You'll love this flight, or you'll get your money back
Of course, there are caveats to Open Skies' "Love Everything, or Pay Nothing," promotion.
To participate, passengers must purchase a one-way, or round-trip, Biz Bed or Biz Seat fare with travel starting at either Newark Liberty International Airport or Washington's Dulles International Airport to Paris Orly International Airport. (These are the only airports and the only routes that the luxury airline currently flies, as well as the only fare groups it offers.)
The promotion -- which applies to tickets purchased between Sept. 8 and Nov. 30 -- has already created quite a buzz for the small two-year-old carrier, which flies four upgraded Boeing 757s with just 84-seats each and is little-known in the United States.
"In the first week alone, we had more than double the amounts of visits to our web site than average," said Dale Moss, chief executive of the airline, which is a subsidiary of British Airways.
He added that sales are strong, but that it's too soon to tell the promotion's overall effect -- or if anyone's asked for their money back yet.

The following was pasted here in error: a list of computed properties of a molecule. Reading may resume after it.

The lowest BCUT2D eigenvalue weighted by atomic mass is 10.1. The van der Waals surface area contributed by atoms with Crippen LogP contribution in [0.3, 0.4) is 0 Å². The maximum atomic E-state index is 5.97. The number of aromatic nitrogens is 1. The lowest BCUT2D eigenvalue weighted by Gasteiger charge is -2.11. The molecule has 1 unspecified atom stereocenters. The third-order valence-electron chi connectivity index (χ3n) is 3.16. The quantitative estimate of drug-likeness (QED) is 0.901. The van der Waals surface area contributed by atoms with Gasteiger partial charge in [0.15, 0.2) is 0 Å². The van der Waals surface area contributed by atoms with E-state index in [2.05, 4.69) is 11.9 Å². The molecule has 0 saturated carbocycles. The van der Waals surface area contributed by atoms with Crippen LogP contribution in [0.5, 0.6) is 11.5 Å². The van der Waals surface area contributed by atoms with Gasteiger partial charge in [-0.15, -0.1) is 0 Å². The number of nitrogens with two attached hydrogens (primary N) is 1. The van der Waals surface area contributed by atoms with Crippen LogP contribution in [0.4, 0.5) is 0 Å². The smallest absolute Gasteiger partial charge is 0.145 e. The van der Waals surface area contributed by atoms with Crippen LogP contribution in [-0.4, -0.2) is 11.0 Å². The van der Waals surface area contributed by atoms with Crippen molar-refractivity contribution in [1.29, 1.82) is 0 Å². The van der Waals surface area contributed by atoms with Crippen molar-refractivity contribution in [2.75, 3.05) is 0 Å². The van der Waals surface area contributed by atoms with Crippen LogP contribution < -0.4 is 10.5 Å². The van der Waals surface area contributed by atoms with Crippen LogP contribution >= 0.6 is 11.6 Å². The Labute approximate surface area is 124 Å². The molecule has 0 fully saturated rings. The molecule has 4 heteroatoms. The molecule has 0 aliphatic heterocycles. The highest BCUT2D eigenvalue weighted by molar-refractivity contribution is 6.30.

To file a claim, passengers must write a letter to Open Skies' Paris office within 30 days of their flight and detail why they didn't enjoy their trip. Refunds do not include various taxes and fees, and you can't get your money back if, say, a volcanic eruption delays your flight.
Open Skies bills itself as an affordable business-class service, offering tickets for less than rivals -- the lowest fares start around $1,500 for a seat that reclines to 140 degrees and at least twice for a lie-flat bed.
The carrier is betting that the money-back guarantee will be a smart marketing tool and that it's reputation as a commercial carrier that offers private jet service will prevent passengers from actually filing claims. In a survey of its customers this summer, the airline found that 97% said they would recommend the carrier.
Experts said that the positive publicity that the carrier is likely to reap from the offer will outweigh any negativity from people actually redeeming it.
Money-back guarantees are rare in the airline industry--although British Airways tried one a few years ago for its Club World business class product, and JetBlue offered refunds last year to passengers who lost their jobs after purchasing a ticket.